In this edition of Technical Matters, we will explore the need for lumber grading and the methods used to achieve different grades for different end uses.

Generally, with all lumber that is sawn from a log, there is a need for some method of sorting or grading of the sawn boards into categories as they are produced. This allows the end user or customer to be able to choose or differentiate the selected boards as being fit for the purpose for which they intend to use them.

Hardwood lumber is usually graded based on how much clear (free of defect) wood can be cut from a sawn board when it is cut up and manufactured into a hardwood product, such as a door or cabinet. Different grades suit different purposes, and the grade acts as a description of what the lumber should be expected to look like. Both North American and European temperate hardwoods (and tropical hardwoods) are always graded on appearance, as they are used for more decorative purposes than softwoods.

All wood is, by its very nature, a natural material and has natural defects and characteristics, which determine how it looks. When we talk about grading on appearance, we are determining how each board ‘looks’ in terms of the number of defects or characteristics that there are on the surface of each individual board. The higher the percentage of clear wood that is on the board, the higher the grade of the board.

Typical grading machine.📷 - AHEC

Typical grading machine. Image credit: AHEC

Of course, the grade of the board also determines its value. The clearer the board is with fewer defects, the higher its value. There are two methods of determining the grade of hardwood lumber by appearance.

The first is by visually assessing the defects in a sawn board by an individual lumber grader. At this point, each board is assigned a grade solely on the judgement of the grader based on how the board looks. This ensures that each individual board within a pack of lumber can be sold ‘as seen’ and can be said to have been graded without any consideration of its intended end use. This method is arbitrary and depends entirely on the experience of the grader and is open to individual interpretation. This can produce significant discrepancies in what is supposed to be the same grade from different sawmills and producers. This system is how European temperate hardwoods tend to be graded. Different countries within Europe which supply hardwood lumber, such as France, Ukraine and Croatia may all have different interpretations of how their production meets a particular grade.

The second type of hardwood grading is by the ‘cutting unit’ method, as used by the North American hardwood lumber industry based on the National Hardwood Lumber Association (NHLA) rules for grading hardwood lumber. These NHLA rules give a clearly defined mathematical calculation of determining the grade of a sawn hardwood board by measuring the amount of clear wood in each board. These rules provide both the buyer and seller with a consistent set of guidelines with which to specify and trade in North American hardwood lumber.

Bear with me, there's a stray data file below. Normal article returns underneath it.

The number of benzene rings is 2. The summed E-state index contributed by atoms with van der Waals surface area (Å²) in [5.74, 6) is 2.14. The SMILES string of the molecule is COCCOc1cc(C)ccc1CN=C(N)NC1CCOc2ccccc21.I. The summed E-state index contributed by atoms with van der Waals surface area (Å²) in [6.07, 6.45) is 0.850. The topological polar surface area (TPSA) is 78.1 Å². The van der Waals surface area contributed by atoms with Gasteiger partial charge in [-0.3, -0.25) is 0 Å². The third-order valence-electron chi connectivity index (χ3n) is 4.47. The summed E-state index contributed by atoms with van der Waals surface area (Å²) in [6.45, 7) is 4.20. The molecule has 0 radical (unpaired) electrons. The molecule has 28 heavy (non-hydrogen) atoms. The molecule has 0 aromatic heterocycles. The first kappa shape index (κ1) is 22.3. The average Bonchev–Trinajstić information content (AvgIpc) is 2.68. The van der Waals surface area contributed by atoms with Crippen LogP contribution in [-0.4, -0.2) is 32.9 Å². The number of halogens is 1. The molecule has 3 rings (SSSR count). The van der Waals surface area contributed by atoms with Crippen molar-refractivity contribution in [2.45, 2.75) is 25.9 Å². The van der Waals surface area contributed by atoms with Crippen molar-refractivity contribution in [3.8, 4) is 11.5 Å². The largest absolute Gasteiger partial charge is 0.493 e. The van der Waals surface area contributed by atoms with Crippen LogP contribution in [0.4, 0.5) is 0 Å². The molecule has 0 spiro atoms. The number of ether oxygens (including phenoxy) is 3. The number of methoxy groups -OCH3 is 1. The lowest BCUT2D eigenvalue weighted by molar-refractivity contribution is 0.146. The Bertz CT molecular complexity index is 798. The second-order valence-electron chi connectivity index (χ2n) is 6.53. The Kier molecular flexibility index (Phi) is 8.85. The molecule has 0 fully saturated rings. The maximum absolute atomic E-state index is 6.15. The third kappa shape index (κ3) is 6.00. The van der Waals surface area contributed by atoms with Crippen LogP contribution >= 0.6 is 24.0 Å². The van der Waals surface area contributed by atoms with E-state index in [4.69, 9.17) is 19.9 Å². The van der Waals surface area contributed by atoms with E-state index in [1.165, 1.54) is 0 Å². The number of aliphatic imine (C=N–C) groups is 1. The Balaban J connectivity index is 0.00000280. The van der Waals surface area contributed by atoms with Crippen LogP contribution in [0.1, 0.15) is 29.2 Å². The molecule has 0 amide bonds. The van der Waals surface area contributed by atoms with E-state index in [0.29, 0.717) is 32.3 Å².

The NHLA rules were designed with the furniture trade in mind, to provide a measurable percentage of clear or defect-free wood for each grade. For the highest grade, known as FAS (Firsts & Seconds) 831/3 % or 10/12 must be clear wood (i.e., wood free of defect). The cutting unit method restricts the number of defects and their location on the board and limits the total number of cuttings allowed in any board to remove those defects.

The larger the dimension of the board, then the more cuttings you can take to get the clear pieces required to make the grade. Another consideration is that the clear pieces of wood must meet the minimum specified lengths and widths for that grade. For FAS, the minimum size is 4”x 5’ and 3”x 7’ – long enough to make door stiles, for example. As the grade of the board gets lower with the presence of more defects and less clear wood, the yield requirement to achieve the grade also reduces along with the minimum specified lengths of the pieces. The grade after FAS is known as No.1 Common. For this grade, the percentage of clear wood needs to be 66 2/3% or 8/12, and the minimum size that the pieces need to be is 4”x 2’ or 3”x 3’. This grade is ideally suited to the needs of the cabinet industry. It was originally known as the ‘cabinet grade.’

For a more rustic grade, then No.2 Common is the one to choose, needing only 50% clear wood and minimum-sized pieces of 3”x 2’. The cuttings obtained from the lower grades will be the same clear wood and of the same quality, just in smaller pieces. It is important to investigate the use of the lower grades where possible, as it is hugely beneficial to the hardwood industry to utilise all the boards that are cut from a log.

At the same time, it is important for the end user to make sure that they are not using too high (and too expensive!) a grade for a particular application. The NHLA rules described above and adopted by the North American hardwood industry can be a daunting prospect to fully understand, but they do establish the comparable value of boards, and provide the buyer and end user with a consistent standard by which they can purchase timber for a particular end use.

These standard grading rules apply to all North American hardwood species that are commercially available from the United States with just a few exceptions. It is hoped that AHEC, in partnership with the NHLA, will be able to conduct more hardwood lumber grading seminars in India in 2022 and beyond.

*For more information on American hardwoods and to download the latest publications and industry facts, please contact Mariana Reyes at or +971 (0) 50 393 3503